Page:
By Phil Hecken (with another big assist from Teebz)
The 2009 NHL All-Star Game will be played today as part of the celebrations surrounding the Canadiens’ 100th anniversary. It will mark the 13th time Montreal has hosted the game (although the first time they’ve done so at the Bell Centre). The uniforms for this game have already been covered nicely by Paul in his ESPN piece, and Teebz has been running a series of all-star-related entries on his blog. This article will focus on some aspects and uniforms of previous all-star games.
The first true NHL All-Star Game was played in 1947, and the All Stars wore these beauties as they defeated the Stanley Cup champion Tornoto Maple Leafs, 4-3. In those days, the All-Star Game format called for the reigning Stanley Cup champion to play a team comprised of all stars from the other teams. Since there were only six teams in the NHL then, the All-Star Game was played prior to the start of the regular season.
It wasn’t until 1969 that the game changed to two all-star teams, one from the West Division and the other from the East Division. This stayed relatively unchanged, except for changes in the division or conference names, until the NHL thought of emphasizing the global nature of the game by having the North American all-stars play against the World all-stars. This system came into effect for the 1998 game and stayed until the 2003 season, when they reverted back to the East/West format.
MVPs of the game were announced starting with the 1962 game when Eddie Shack was named MVP. A few years later the MVP would be given a car as a prize for his accomplishments. But, since the All Star Game is returning to Montreal for the first time in 16 years, let’s now focus on those games played in that city.
Although the first league-sanction all-star game wasn’t until 1947, there were “all-star benefit games” prior to that. The first such game was in 1934, for Irvine Wallace “Ace” Bailey, whose career came to an abrupt end on December 12, 1933, when he was hit from behind by Eddie Shore of the Boston Bruins, apparently in retaliation for a hit he had received from King Clancy moments earlier, and hit his head on the ice, fracturing his skull. It was feared that Bailey would not survive after severely injuring his head. Bailey and Shore shook hands and embraced at center ice before the game began. One of the teams was comprised the stricken Bailey’s teammates: Toronto Maple Leafs. The other team included the stars of all other National Hockey League clubs and they were so talented that more than half of them were later honored in the Hockey Hall of Fame. Those players would don this sweater. One of those players was Howie Morenz.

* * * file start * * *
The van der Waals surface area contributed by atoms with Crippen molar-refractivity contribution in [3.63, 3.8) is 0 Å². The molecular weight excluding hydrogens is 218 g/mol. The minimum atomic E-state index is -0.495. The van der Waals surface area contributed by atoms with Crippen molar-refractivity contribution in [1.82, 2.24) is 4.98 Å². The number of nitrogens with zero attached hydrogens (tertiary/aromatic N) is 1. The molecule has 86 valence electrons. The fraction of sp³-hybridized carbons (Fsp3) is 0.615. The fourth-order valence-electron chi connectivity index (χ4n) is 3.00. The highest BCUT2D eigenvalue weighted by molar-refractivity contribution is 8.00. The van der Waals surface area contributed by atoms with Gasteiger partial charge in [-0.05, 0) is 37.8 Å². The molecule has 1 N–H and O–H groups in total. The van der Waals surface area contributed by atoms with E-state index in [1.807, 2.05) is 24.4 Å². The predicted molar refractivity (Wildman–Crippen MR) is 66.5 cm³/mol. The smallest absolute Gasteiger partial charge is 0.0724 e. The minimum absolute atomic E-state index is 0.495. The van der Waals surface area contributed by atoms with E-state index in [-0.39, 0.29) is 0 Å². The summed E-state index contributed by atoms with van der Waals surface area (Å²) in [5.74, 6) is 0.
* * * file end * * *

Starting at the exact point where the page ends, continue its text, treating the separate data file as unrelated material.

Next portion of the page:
Other benefit games were staged in Montreal in the 1930s. The first one was held to benefit the family of Nels Crutchfield in 1936, while the other two were held for tragically lost Canadiens: Howie Morenz (the same man who played in the Ace Bailey benefit) in 1937, and Albert Siebert in 1939.
Montreal hosted the NHL’s seventh non-benefit All-Star Game on October 3, 1953, at the Montreal Forum. The All Stars wore this jersey, which was used from 1950 through 1954. By virtue of their domination of the six-team league at the time, the Canadiens hosted the annual event five straight years between 1956 and 1960. The All Stars wore a white sweater until 1959. In 1960, the 14th NHL All-Star Game was played in Montreal, and this time the Canadiens wore orange and black uniforms instead of their traditional red, white and blue jersey.
With the 1967-68 expansion and the NHL going from six to 12 teams in two divisions, the All-Star Game format changed and would now feature the Eastern Conference All-Stars playing the Western Conference counterparts. Furthermore, the All-Star Game became a mid-season event instead of being held at the start of the season. On January 21, 1969, in a newly renovated Forum, the 22nd NHL All-Star Game featured an East-West match-up that ended in a 3-3 tie. The teams wore these uniforms for that game.
The NHL All-Star Game would return to the Forum in 1975 (decent video footage can be seen here). Uniforms retained their basic black and orange colors, and in 1975, Bobby Orr wore this. By this time, there were 18 teams in the NHL, playing in two conferences of two divisions each. The All-Star Game format changed once again to reflect the new alignment, pitting the Wales Conference against the Campbell Conference.
My fondest memories of the All-Star game were when the game took place back in the 1970s and 1980s, between the then Campbell and Wales Conferences. The jerseys varied only slightly then, featuring the black and orange look many of us fondly remember. From 1994-1997 after realignment and the renaming of the divisions to “Eastern” and “Western,” sweaters took on the new look. Trying to generate new excitement, in 1998, the format switched to North America versus “The World”. The jerseys would get progressively worse (see Teebz’s site for more pics), and the NHL reverted back to Eastern versus Western in 2003. The only saving grace during this time occurred in 2004, when the NHL switched to these beauties. It wouldn’t last long however, because by 2007, Reebok took over hockey and introduced the world to the Edge jersey. We’ve been subjected to unis like this for the past two seasons. Fortunately, this year’s uniforms are a nice upgrade.